He said he had to have the constables come to arrest me. Apparently these days the police who charge you can’t actually drag you off to the magistrate? I’m sure they’re super busy, after all. Eh-hem.

I told him to bring them on down. Kinda bizarre that I’m making a date with them to come and arrest me, huh?

Well, I do like to be accommodating.

Handcuff marks on my hands. They remind me of the too tight collar on the dog's neck, which hurt him/her every single day, all day long, 365 days a year.
Handcuff marks on my hands. They remind me of the too tight collar on the dog’s neck, which hurts him/her every single day, all day long, 365 days a year.

So about 30 minutes later, two female constables showed up, with pink handcuffs, and put me in their cop-ish car and drove me to the magistrate’s office.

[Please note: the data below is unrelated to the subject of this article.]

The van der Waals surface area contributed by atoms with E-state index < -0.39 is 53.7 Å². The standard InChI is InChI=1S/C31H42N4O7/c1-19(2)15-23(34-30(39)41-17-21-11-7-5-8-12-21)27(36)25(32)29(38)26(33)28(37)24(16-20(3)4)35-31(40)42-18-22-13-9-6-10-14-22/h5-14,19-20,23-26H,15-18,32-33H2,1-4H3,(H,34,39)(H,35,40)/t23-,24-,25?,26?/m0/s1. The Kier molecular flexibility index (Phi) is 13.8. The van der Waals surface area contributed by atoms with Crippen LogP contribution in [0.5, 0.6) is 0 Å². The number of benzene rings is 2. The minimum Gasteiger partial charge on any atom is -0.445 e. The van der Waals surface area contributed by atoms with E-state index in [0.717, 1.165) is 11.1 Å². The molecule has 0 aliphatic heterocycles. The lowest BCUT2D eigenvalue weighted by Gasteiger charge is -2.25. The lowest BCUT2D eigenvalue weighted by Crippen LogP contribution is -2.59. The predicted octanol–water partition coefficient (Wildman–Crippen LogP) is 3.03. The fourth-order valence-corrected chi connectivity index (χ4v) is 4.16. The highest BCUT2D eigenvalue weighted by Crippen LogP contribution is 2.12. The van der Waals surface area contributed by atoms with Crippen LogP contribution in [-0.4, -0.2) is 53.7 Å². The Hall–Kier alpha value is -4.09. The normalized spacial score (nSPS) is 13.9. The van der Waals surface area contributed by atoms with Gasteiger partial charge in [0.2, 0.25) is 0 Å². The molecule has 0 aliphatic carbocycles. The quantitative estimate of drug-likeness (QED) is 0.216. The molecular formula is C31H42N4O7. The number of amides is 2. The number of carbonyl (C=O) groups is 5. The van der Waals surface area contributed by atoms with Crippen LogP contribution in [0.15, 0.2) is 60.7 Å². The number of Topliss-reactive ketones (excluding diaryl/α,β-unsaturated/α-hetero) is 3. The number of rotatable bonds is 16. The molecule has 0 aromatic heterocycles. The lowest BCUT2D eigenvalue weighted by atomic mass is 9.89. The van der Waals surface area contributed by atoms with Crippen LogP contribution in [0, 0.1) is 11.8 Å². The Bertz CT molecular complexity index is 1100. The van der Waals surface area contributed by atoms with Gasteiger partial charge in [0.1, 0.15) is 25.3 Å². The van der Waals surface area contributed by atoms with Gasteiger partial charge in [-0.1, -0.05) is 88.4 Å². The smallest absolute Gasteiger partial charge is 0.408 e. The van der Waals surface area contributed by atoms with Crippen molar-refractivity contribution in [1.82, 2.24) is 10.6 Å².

I still have marks on my hands from the handcuffs digging into my hands. I can’t help but think of the dog’s collar on the day I met him/her. It was so tight I couldn’t even get my fingers under it, and if he/she actually gained weight, it could embed. I can’t imagine how horrible it must be to live with that every single day. I had to deal with it for only about 20 minutes and I still bear the marks hours later.

I was taken to the magistrate in Tyrone, PA, where I was given two choices: pay the fine immediately, or plead innocent and get a court date.

I wasn’t interested in a court date…what’s the point of going to court with the kind of they said/she said corruption I’m dealing with? Who gives me a single chance of winning?